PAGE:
The number of students with disabilities registering with campus accessibility offices for accommodations is increasing at universities across Canada. As higher education institutions cast a wider net in their recruitment strategies, we are seeing increasing diversity in the demographic make-up of postsecondary students, which includes those who come to graduate studies from a multitude of cultural, educational, and socio-economic backgrounds. Given this, and the diversity that occurs within types of disability, and their potential impacts on academic success, students need to be met with diverse service offerings, rather than one-size-fits-all accommodations that fail to take students’ resilience and self-determination into account.
The “hidden curriculum” embedded within higher education reinforces oppressive social norms (e.g., colonialism) by advancing unwritten rules, values and expectations that exclude already marginalized groups. Particularly within graduate education, these unwritten rules are rarely communicated directly, so resource navigation and the translation of academic vernacular and even expectations are often unclear. Because graduate students experience distinct challenges that most of their undergraduate counterparts do not, such as juggling their studies alongside a career and/or family responsibilities, navigating these unwritten rules adds to an already heavy load, and balancing multiple responsibilities can make it more difficult to feel connected. Further, some graduate students are returning to a postsecondary environment after several years and may need to learn or re-learn the expectations.
In order to gain access to the “hidden curriculum,” graduate students with disabilities can benefit from relationships with institutional agents. These people are individuals with “status, authority, and control of resources in a hierarchical system…[who] act as agents when they use their status, authority, or resources to enable another person to gain access to their high-status setting or related networks of opportunity.” (Dowd et al., 2013).
Faculty members are well positioned to act as mentors and institutional agents, particularly for students with disabilities as they transition to graduate school, which is crucial to the development of their identity as a graduate student. Identity development is closely related to the notion of performance, with mentor relationships providing a safe space for identity rehearsal and the development of a multitude of professional skills. Through positive interactions with faculty members, graduate students gain valuable lessons in “risk-taking behaviors of dealing with failure, communication skills, political skills and socialization (such as how/where to get jobs, politically appropriate behaviors, inside information about people in power, and learning about the organization’s values).” (Dollarhide, 2007).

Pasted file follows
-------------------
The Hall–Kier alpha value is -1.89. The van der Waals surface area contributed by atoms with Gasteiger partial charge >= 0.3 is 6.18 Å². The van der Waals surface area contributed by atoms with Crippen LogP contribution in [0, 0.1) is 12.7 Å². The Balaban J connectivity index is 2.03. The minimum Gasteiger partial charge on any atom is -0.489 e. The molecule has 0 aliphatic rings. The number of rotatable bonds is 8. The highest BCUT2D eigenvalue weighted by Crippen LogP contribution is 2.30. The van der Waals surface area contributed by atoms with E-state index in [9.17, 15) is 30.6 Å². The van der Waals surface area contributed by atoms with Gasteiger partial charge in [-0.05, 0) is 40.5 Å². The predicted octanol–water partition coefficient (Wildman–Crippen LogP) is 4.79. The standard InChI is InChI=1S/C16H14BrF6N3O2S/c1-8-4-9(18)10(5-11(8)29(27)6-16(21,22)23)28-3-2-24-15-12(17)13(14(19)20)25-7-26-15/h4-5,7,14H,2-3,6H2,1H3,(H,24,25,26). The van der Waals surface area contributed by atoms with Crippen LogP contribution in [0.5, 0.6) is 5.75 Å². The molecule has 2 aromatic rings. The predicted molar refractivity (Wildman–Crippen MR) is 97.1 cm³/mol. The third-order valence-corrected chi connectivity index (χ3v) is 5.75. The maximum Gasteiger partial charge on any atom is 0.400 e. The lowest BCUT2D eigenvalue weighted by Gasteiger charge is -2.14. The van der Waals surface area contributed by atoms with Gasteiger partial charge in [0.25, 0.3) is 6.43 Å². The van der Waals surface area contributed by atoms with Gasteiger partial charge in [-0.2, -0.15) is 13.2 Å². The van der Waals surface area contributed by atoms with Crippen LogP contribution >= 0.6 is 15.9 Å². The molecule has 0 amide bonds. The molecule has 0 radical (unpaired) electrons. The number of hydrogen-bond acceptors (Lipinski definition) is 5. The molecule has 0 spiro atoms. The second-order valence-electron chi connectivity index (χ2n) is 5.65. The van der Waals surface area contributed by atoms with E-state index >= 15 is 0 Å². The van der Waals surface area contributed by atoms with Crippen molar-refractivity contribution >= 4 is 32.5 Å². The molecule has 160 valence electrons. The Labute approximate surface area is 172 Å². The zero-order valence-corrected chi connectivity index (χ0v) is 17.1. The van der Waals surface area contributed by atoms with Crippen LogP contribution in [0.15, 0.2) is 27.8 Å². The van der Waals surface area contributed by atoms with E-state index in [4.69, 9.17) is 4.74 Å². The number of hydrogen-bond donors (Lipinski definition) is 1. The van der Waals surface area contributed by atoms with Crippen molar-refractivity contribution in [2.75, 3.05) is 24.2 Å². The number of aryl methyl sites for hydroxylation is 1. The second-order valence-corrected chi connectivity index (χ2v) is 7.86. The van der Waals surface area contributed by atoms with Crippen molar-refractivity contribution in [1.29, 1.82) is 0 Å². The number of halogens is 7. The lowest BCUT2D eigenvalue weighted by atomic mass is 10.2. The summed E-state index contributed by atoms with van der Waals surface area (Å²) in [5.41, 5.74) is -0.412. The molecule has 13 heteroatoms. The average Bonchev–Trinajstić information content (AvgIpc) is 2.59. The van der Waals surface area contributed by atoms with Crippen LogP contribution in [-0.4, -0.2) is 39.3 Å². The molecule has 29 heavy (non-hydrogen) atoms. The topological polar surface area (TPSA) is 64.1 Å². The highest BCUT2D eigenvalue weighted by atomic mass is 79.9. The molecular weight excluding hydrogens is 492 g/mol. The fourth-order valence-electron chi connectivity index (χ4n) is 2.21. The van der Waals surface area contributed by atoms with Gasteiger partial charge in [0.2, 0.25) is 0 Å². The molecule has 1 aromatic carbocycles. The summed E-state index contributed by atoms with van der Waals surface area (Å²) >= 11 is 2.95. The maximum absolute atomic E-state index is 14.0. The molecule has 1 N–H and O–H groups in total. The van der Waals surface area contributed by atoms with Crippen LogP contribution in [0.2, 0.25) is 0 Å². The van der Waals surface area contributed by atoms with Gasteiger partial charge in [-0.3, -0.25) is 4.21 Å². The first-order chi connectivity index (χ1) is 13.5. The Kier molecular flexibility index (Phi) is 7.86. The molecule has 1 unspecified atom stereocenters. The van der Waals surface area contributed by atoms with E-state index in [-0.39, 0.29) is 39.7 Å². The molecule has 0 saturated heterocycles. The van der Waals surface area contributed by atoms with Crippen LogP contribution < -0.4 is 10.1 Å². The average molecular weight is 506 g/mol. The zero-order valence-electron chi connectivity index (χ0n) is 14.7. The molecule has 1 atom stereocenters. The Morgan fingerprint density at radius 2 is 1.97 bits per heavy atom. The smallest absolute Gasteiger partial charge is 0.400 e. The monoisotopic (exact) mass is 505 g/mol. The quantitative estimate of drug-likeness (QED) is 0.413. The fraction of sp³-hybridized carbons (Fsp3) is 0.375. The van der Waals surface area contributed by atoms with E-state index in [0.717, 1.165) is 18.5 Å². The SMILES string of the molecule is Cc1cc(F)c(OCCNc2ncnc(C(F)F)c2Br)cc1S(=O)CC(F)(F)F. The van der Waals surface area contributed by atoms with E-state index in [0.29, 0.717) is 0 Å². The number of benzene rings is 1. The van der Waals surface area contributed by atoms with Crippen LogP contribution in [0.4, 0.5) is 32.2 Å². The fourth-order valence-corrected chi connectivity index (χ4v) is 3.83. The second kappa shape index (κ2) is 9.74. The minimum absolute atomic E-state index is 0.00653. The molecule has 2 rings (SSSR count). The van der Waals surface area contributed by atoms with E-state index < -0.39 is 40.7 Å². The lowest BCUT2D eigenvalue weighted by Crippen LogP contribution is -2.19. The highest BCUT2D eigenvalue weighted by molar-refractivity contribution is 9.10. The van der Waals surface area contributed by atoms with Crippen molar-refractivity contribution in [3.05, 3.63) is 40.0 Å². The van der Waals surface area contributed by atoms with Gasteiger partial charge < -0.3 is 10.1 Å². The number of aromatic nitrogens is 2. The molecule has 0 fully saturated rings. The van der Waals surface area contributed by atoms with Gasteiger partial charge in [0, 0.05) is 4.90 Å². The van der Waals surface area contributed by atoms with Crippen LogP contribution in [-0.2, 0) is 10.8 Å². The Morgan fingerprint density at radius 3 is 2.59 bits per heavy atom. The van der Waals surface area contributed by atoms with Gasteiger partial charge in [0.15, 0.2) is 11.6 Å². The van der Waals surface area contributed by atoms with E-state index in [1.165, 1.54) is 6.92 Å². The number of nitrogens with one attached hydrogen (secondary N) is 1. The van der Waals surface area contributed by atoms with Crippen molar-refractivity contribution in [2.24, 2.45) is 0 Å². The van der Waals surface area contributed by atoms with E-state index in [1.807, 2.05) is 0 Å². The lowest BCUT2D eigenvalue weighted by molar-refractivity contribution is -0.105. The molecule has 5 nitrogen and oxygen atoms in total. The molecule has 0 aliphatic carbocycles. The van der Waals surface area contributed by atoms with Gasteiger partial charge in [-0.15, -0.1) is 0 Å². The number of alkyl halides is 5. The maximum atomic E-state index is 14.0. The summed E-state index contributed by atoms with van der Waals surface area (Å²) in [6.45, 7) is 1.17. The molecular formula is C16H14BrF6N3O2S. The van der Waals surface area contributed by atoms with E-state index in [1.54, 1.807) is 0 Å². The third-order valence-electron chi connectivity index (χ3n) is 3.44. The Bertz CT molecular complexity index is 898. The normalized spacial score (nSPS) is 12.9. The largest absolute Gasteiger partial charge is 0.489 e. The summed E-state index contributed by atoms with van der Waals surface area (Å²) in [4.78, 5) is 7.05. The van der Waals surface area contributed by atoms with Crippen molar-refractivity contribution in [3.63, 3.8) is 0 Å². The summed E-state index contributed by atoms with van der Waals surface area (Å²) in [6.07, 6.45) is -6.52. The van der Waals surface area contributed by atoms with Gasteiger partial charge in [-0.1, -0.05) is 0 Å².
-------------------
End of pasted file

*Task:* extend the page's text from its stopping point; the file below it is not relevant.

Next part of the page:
My educational experience has had a non-linear trajectory, largely due to limited awareness of the available supports and how this impeded my ability to be successful. By the time I began postsecondary studies in my mid-20s, I had learned how to seek out those resources and as a result of my interactions with various programs within the university, I continued to develop my ability to advocate not only for myself, but for others as well. While I did not use accommodations for the first two years of my degree, this support was utilized for the latter half. This provided an acute awareness of the transformative shift that takes place when you discover what it is like to operate from a level playing field.
When I transitioned to being a master’s student, I did not find the accommodations I had used in undergraduate to be necessary, largely because graduate students have more autonomy and freedom in how to learn and apply new concepts to their practice, so things like flexibility with assignments are universal norms rather than the exception. However, this novel environment is still fraught with other barriers I sometimes need help to overcome from time to time, particularly as a first-generation graduate student. The support and guidance of faculty mentors in my department has made possible everything from writing a statement of intent to digesting hundreds of institutional webpages in an effort to fully understand what I am taking on so that my transition to a PhD is successful – even with my background as an academic adviser and lived experience navigating these systems.
Overall, the current literature on the disability identity and academic success of students with disabilities identifies several barriers to academic success, but also an equal number of protective factors and positive sources of motivation. Among the latter lies opportunity for collaboration between (and amongst) graduate students with disabilities, faculty and staff to support students’ success in graduate school and develop skills that will transfer to their future careers.